1. CHOICE

Your loved one has been making choices all his/her life and needs to feel they have some control of their life. Depending on the stage of the dementia, if they can still make a selection of what clothes to wear, ask them to choose between two items. For example, would they like to wear the blue shirt or the white shirt? The black pants or the grey ones? Help make it easy for them to make a decision. You might also inform them that today is the day you go to church, or to a doctor’s appointment, or out to eat lunch. In these cases, they may want to dress up a little more than in everyday clothes.

  1. INDEPENDENCE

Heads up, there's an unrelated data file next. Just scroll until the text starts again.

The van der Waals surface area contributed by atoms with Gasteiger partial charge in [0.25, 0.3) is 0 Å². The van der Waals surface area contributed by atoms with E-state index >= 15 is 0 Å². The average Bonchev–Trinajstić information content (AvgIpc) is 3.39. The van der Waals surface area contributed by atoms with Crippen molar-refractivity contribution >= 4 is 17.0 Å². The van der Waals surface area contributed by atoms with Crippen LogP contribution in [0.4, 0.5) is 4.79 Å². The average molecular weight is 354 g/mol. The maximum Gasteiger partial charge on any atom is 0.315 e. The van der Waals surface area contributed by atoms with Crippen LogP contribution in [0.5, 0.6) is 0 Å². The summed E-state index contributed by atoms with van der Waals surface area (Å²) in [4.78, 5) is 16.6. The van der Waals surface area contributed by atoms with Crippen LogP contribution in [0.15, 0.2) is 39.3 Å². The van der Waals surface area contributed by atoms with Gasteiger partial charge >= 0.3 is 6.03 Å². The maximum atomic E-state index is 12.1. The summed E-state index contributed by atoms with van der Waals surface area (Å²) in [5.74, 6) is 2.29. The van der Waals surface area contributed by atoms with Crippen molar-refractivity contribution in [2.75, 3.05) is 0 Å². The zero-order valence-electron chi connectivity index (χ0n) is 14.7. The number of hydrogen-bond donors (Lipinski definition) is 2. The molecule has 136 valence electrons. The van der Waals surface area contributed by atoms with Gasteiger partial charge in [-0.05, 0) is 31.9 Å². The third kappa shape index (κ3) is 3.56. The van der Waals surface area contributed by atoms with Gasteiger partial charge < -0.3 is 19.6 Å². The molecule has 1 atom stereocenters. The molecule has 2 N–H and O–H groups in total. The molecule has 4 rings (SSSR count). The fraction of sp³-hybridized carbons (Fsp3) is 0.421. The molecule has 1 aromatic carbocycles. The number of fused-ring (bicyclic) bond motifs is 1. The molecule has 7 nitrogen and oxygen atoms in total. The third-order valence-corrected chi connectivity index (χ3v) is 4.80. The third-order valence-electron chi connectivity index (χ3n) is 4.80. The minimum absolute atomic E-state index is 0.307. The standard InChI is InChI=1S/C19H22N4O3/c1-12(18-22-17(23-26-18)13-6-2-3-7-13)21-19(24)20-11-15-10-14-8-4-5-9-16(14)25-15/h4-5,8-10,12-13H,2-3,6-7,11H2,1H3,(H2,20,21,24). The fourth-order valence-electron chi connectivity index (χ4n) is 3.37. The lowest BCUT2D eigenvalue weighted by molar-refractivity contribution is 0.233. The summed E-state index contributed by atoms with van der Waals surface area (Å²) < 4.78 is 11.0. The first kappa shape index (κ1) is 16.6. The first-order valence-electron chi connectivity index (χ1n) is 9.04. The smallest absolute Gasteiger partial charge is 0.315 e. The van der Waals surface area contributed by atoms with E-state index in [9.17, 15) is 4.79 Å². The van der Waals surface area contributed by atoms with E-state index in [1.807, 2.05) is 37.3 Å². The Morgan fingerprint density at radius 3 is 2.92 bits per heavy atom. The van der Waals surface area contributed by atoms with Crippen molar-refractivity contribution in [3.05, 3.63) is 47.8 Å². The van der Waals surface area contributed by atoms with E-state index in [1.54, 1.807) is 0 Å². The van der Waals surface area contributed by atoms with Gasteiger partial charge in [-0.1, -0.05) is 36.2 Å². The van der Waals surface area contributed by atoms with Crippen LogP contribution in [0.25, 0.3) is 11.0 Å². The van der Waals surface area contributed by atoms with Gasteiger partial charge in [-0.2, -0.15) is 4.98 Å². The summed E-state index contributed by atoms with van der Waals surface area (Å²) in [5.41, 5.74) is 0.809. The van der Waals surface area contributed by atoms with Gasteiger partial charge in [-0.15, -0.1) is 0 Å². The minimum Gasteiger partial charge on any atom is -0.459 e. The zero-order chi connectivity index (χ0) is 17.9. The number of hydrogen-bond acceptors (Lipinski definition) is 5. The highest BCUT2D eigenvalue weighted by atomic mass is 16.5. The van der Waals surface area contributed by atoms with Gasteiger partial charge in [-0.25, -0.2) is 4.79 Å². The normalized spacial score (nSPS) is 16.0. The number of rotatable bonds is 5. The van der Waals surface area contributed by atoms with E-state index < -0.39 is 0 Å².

As caregiver, you provide the necessary encouragement your loved one requires to dress themselves. You might just need to lay out the pieces of clothing in the order they should be worn. If your loved one is in the middle stages, handing them one piece of clothing at a time may be all that is required. Prompt or cue them how to put their clothes on, button buttons, zip zippers, tie shoelaces. It may take a little extra time, but the important thing is that they do it themselves. Your patience is required here so that you aren’t tempted to take over to hurry up the process.

  1. DEMONSTRATE

As the dementia progresses, your loved one’s ability to process words will deteriorate. Showing how to do things in small steps is better than giving instructions. By using less language in your interaction, you help allow them to focus all their attention on what you are demonstrating, rather than trying to find the “right” words to respond to your questions. This also lessens their frustration as they try to imitate your actions.